Sibling Rivalry

Sabrina Massialas won Team USA’s first gold medal in fencing at the Youth Olympic Games, winning the women’s foil title to eclipse her brother Alex’s silver in men’s foil at the 2010 event in Singapore. She outlasted Japan’s Karin Miyawaki in the title bout, winning in overtime, 7-6. The gold medal is the highest achievement in a fencing family that also includes Massialas’ father, Greg, a three-time Olympian and national team coach. Alex Massialas later became a 2012 U.S. Olympian.

Another Reason To Raise The Flag

Five days after carrying the flag for the United States in the Opening Ceremony, Kendall Yount had reason to fly the Star-Spangled Banner again, winning the 63-plus division in women’s taekwondo. Yount defeated Uzbekistan’s Umida Abdullaeva 4-2 in the final, avenging her 4-3 loss to Abdullaeva in the final of the qualifier in March. Yount was the first American to carry the flag in a summer Olympic Opening Ceremony and win an individual event in the same Games since Rafer Johnson’s decathlon victory in 1960.

Starting With A Medal

Stephanie Jenks began Team USA’s medal campaign on the first day that hardware was awarded, earning a silver in the women’s triathlon sprint on the morning of Aug. 17, her 17th birthday. Jenks finished the 750-meter swim, 20-kilometer bike race and 5-kilometer run in 1 hour, 33 seconds — 37 seconds behind Brittany Dutton of Australia. It was the fourth straight time Team USA had medaled in triathlon at the Youth Olympic Games.

First Rhythmic Gymnastics Medal For Team USA

After breaking into the top 20 only twice since rhythmic gymnastics was introduced into the Olympic Games in 1984, the United States earned its first medal in the sport when Laura Zeng claimed a bronze in the individual all-around. Zeng overcame a shaky toss in her final event (ribbon) to finish with an overall score of 56.750, two-tenths behind Belarus’ Maryia Trubach. Russia’s Irina Annenkova won with 58.575 points.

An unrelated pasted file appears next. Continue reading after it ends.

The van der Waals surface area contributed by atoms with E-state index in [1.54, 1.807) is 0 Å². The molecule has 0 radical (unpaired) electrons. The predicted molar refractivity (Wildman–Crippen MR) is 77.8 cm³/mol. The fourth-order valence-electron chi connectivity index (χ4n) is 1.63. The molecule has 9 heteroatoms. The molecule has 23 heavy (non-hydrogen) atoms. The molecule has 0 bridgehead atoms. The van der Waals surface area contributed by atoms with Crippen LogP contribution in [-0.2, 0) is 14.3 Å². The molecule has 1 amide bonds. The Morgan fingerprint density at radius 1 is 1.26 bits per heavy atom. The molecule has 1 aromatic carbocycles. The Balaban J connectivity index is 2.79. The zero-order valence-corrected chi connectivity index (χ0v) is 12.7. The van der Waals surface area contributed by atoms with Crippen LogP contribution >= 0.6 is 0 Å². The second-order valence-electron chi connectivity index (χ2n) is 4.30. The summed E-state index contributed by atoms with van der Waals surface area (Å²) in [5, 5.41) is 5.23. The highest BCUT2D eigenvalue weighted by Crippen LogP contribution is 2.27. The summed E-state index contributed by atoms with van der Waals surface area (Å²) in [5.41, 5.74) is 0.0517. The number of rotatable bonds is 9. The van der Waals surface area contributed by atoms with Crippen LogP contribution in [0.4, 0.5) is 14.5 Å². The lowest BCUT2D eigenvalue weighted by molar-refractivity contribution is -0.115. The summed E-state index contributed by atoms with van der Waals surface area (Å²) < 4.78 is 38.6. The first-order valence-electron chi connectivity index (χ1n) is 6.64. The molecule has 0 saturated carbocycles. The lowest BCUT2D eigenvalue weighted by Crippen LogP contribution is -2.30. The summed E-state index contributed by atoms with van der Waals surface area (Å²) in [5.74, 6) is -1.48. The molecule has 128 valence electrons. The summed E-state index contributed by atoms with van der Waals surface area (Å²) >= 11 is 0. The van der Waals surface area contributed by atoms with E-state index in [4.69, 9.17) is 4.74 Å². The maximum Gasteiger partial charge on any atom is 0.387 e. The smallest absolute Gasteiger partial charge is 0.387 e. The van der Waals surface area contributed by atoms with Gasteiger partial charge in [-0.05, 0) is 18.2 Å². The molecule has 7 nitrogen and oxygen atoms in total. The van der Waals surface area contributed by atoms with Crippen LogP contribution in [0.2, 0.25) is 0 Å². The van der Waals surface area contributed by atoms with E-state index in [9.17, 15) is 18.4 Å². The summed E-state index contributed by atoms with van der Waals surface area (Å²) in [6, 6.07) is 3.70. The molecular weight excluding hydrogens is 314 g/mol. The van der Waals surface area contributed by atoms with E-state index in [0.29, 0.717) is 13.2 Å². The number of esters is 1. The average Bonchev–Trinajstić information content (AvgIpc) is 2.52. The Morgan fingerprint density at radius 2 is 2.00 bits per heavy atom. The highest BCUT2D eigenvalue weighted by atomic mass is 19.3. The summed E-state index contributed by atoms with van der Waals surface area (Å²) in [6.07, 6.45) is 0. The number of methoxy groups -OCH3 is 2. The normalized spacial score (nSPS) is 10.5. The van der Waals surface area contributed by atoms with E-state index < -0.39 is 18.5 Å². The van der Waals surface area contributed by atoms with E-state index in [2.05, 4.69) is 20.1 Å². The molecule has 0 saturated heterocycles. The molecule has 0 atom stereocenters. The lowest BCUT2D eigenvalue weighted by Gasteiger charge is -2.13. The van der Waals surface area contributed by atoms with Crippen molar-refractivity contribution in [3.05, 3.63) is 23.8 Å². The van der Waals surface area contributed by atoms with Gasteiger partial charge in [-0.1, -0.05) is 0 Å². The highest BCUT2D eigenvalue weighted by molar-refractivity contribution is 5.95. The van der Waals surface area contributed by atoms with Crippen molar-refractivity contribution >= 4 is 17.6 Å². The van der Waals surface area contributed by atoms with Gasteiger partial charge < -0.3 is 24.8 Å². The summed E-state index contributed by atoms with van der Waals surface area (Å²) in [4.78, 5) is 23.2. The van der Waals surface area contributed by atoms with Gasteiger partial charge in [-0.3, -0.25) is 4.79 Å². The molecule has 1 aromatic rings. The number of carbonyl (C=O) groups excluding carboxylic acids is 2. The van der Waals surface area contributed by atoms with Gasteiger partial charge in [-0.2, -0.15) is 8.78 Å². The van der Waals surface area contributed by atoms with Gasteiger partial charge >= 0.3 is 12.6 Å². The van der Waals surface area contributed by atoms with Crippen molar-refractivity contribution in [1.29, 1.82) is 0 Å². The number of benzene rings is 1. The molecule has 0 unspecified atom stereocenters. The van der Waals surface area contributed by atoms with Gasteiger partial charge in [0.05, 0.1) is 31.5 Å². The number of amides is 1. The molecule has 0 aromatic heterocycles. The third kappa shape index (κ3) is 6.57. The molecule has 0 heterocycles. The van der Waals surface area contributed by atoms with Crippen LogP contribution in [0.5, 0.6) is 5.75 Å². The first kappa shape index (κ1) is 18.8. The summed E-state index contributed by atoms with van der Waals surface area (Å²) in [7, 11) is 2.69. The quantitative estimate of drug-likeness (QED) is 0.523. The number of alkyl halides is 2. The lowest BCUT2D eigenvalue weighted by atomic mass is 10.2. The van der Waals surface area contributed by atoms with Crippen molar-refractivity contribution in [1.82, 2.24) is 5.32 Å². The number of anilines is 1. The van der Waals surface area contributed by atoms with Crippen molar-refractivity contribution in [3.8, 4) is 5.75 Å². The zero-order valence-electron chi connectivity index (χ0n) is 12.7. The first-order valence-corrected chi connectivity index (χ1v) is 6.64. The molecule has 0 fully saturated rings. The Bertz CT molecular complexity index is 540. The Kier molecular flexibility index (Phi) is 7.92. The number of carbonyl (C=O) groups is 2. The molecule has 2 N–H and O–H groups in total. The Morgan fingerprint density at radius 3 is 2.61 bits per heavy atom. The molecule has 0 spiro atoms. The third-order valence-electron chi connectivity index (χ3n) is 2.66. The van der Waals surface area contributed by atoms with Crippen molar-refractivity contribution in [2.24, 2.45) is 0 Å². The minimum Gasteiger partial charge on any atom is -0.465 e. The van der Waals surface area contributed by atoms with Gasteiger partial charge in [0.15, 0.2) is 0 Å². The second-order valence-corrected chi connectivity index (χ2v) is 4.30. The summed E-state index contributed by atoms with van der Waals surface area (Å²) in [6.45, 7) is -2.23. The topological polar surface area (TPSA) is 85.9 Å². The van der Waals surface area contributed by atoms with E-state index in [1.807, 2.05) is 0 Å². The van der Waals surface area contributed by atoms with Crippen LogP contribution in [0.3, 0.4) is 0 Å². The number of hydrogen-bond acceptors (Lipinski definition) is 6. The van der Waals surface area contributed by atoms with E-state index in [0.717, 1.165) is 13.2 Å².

Grappling For Silver

Each member of Team USA’s three-member wrestling team came home with a silver medal, with Cade Olivas taking the hardware in 46-kilogram freestyle, Daton Fix doing the same in the 54-kilogram freestyle, and Mason Manville taking the silver in the 69-kilogram Greco-Roman class. Manville recorded lopsided victories in three matches to qualify for the final, where he lost 1-0 to Islambek Dadov of Azerbaijan.

Passing It To The Next Generation

Helping Team USA athletes in Nanjing were several Olympians turned coaches. Barbra Fontana, who played beach volleyball for the United States in 1996; 1980 Polish modern pentathlete Jan Olesinski; Aretha Thurmond, who competed in discus in four Olympic Games for the United States (1996, 2004, 2008, 2012); and Lily Yip, who went to the Barcelona Games in 1992 and Atlanta Games in 1996 for the United States in table tennis, all lent their expertise to the Team USA contingent in Nanjing.

Cultural Exchange

Hours before winning a bronze medal in the men’s gymnastics all-around final, Alec Yoder attended his second cooking class as part of the Culture and Education Program. Extracurricular activities at the Youth Olympic Games through the CEP offered athletes a chance to engage with fellow competitors outside of the gymnasiums, playing fields and pools. More than 200 activities, from kite flying on the city walls of Nanjing to healthy cooking classes, were offered at the Games, with Team USA members participating in more than 2,500 of them over the course of 13 days. “Being here has seriously been the time of my life,” Yoder said. “I have loved just walking around the different tents and experiencing different cultures, meeting a lot of different people.”


Brian Trusdell has covered four FIFA World Cups and six Olympic Games during his more than 30 years as a sportswriter, mostly with the Associated Press and Bloomberg News. He is a freelance contributor to TeamUSA.org on behalf of Red Line Editorial, Inc.